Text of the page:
Magazine approach during a signal for food depends on Pavlovian, not instrumental, conditioning

08 May 2013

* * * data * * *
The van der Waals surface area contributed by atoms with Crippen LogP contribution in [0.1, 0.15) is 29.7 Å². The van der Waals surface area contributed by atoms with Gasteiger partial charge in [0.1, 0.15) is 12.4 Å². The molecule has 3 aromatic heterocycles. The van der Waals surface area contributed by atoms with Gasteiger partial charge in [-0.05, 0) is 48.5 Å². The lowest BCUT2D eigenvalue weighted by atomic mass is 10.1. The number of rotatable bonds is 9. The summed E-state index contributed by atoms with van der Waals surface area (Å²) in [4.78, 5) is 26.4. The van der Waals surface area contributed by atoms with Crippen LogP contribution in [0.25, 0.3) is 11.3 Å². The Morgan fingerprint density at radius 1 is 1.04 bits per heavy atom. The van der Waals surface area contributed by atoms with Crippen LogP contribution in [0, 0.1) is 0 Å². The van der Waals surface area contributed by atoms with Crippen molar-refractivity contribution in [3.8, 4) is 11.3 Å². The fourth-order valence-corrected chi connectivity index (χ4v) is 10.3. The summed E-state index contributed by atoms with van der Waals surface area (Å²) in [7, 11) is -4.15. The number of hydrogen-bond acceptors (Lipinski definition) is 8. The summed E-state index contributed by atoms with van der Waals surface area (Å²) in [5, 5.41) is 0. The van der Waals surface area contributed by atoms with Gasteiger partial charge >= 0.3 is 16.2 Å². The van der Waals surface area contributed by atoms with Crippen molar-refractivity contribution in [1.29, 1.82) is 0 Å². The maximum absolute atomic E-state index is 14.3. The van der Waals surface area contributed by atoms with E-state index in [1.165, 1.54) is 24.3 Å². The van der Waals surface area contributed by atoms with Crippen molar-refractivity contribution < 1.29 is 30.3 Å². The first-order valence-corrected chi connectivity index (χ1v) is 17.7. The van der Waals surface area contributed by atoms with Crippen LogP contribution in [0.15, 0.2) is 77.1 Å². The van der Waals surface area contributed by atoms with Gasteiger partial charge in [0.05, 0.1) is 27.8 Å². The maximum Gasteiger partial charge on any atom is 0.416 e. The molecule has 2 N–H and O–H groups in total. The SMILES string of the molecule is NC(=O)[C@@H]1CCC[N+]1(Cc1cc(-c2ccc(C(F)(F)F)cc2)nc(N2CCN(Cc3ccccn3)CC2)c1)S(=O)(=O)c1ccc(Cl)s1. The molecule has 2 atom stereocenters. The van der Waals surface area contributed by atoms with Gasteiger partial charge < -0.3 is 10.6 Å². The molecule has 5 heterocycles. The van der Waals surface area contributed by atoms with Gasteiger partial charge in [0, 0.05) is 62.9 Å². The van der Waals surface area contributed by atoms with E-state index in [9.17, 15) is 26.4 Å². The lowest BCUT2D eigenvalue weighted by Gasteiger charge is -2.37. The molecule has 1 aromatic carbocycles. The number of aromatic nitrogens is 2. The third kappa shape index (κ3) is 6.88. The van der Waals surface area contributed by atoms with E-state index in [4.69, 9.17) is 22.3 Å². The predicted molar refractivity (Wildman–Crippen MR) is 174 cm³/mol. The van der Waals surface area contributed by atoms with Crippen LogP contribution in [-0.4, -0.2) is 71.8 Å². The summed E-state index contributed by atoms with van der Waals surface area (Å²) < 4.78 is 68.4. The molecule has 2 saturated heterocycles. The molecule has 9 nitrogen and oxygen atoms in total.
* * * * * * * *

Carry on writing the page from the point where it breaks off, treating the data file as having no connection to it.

In the conditioned magazine approach paradigm, rats are exposed to a contingent relationship between a conditioned stimulus (CS) and the delivery of food (the unconditioned stimulus, US). As the rats learn the CS-US association, they make frequent anticipatory head entries into the food magazine (the conditioned response, CR) during the CS. Conventionally, this is considered to be a Pavlovian paradigm because food is contingent on the CS and not on the performance of CRs during the CS. However, because magazine entries during the CS are reliably followed by food, the increase in frequency of those responses may involve adventitious (“superstitious”) instrumental conditioning. The existing evidence, from experiments using an omission schedule to eliminate the possibility of instrumental conditioning (Farwell & Ayres, 1979; Holland, 1979), is ambiguous: rats acquire magazine CRs despite the omission schedule, demonstrating that the response does not depend on instrumental conditioning, but the response rate is greatly depressed compared with that of rats trained on a yoked schedule, consistent with a contribution from instrumental conditioning under normal (non-omission) schedules. Here we describe experiments in which rats were trained on feature-positive or feature-negative type discriminations between trials that were reinforced on an omission schedule versus trials reinforced on a yoked schedule. The experiments show that the difference in responding between omission and yoked schedules is due to suppression of responding under the omission schedule rather than an elevation of responding under the yoked schedule. We conclude that magazine responses during the CS are largely or entirely Pavlovian CRs.